- The Washington Times - Tuesday, March 12, 2019

Europe joined a growing list of nations and airlines Tuesday to ground flights of Boeing 737 Max jets after a deadly crash in Ethiopia, as President Trump, an avid promoter of the American aerospace giant, worried aloud that high-tech planes “are becoming far too complex to fly.”

The European Union Aviation Safety Agency issued an “airworthiness directive” suspending the Boeing airliner from European airspace. The agency said it was taking “every necessary step to ensure the safety of passengers” after the jet crashed twice since October, killing more than 300 people.

The move by the EU and more than 10 other jurisdictions to suspend the jetliner put more pressure on the Federal Aviation Administration to ground flights. The U.S. agency, despite calls from lawmakers to ground the plane pending investigations, said Tuesday evening that it would not.

“Thus far, our review shows no systemic performance issues and provides no basis to order grounding the aircraft. Nor have other civil aviation authorities provided data that would warrant action,” acting FAA Administrator Daniel Elwell said in a statement.

Sen. Ted Cruz, Texas Republican and chairman of a Senate subcommittee on aviation and space, urged the agency to suspend operations of the 737 Max “until the FAA confirms the safety of these aircraft and their passengers.”

“Further investigation may reveal that mechanical issues were not the cause, but until that time, our first priority must be the safety of the flying public,” said Mr. Cruz, adding that he will hold a hearing on the cause of the crashes.

Other lawmakers, including Democratic Sens. Richard Blumenthal of Connecticut and Dianne Feinstein of California and Utah Republican Mitt Romney, called for a grounding.

The plane should be grounded until “we investigate the causes of recent crashes and ensure the plane’s airworthiness,” Mr. Romney tweeted.

The FAA has been without a permanent administrator since January 2018. Mr. Elwell has been serving in an acting capacity.

Some U.S. airlines expressed support for the Boeing model, and American and Southwest airlines continued flying them. A vice president for American, the world’s biggest carrier, which has 24 Max 8s, said the company had “full confidence in the aircraft.”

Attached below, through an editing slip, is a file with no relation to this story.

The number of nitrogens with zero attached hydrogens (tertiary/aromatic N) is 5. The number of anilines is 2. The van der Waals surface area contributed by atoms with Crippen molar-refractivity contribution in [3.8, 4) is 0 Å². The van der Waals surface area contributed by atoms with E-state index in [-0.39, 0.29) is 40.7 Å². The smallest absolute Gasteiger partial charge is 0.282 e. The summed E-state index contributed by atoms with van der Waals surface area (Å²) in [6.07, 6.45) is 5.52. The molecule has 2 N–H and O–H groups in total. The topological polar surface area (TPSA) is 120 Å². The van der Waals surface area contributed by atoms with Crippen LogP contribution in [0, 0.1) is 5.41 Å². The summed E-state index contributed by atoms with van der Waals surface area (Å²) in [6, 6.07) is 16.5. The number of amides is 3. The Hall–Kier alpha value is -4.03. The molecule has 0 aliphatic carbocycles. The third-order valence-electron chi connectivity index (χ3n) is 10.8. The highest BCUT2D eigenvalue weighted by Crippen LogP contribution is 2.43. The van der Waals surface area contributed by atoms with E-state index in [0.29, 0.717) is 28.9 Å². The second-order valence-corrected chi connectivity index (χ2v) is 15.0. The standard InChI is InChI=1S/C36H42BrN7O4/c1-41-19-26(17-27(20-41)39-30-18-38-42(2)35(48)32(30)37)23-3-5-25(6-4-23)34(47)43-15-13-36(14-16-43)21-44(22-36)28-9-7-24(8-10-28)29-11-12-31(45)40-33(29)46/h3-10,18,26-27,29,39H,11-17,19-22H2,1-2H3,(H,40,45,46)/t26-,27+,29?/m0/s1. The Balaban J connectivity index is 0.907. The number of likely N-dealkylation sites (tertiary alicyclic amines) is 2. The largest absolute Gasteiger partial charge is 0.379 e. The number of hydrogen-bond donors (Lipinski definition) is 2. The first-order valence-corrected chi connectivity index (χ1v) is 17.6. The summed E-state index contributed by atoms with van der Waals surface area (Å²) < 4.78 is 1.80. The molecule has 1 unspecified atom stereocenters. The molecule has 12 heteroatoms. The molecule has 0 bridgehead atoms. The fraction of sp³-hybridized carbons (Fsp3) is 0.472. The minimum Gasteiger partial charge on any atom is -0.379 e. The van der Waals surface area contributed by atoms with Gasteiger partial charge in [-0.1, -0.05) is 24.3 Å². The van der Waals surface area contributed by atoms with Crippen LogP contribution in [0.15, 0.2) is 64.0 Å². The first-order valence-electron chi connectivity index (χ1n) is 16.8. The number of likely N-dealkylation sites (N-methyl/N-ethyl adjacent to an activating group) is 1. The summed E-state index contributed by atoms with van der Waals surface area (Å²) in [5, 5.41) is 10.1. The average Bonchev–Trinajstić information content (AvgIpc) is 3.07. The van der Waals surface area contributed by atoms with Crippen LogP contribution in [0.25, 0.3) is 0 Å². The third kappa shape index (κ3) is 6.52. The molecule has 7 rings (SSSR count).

The Association of Professional Flight Attendants, which represents more than 26,000 flight attendants at American Airlines, called on CEO Doug Parker to “strongly consider grounding these planes until an investigation can be performed.”

Britain, Germany, France, Australia, China, Mexico and other nations have suspended the Boeing jet since the Sunday crash of an Ethiopian Airlines flight in clear weather killed all 157 people aboard. In October, a 737 Max 8 flown by Lion Air crashed shortly after takeoff in Indonesia, killing all 189 people.

Investigators of the Indonesian air disaster have focused on a software system designed to push the plane’s nose downward if sensors detect a stall. Boeing said it will update the software by the end of April.

The Chicago aircraft manufacturer’s stock value has dropped more than 10 percent since Sunday’s crash. Boeing said its plane is safe.

“Safety is Boeing’s number one priority and we have full confidence in the safety of the 737 MAX,” the company said in a statement. “We understand that regulatory agencies and customers have made decisions that they believe are most appropriate for their home markets. We’ll continue to engage with them to ensure they have the information needed to have confidence in operating their fleets. The U.S. Federal Aviation Administration is not mandating any further action at this time, and based on the information currently available, we do not have any basis to issue new guidance to operators.”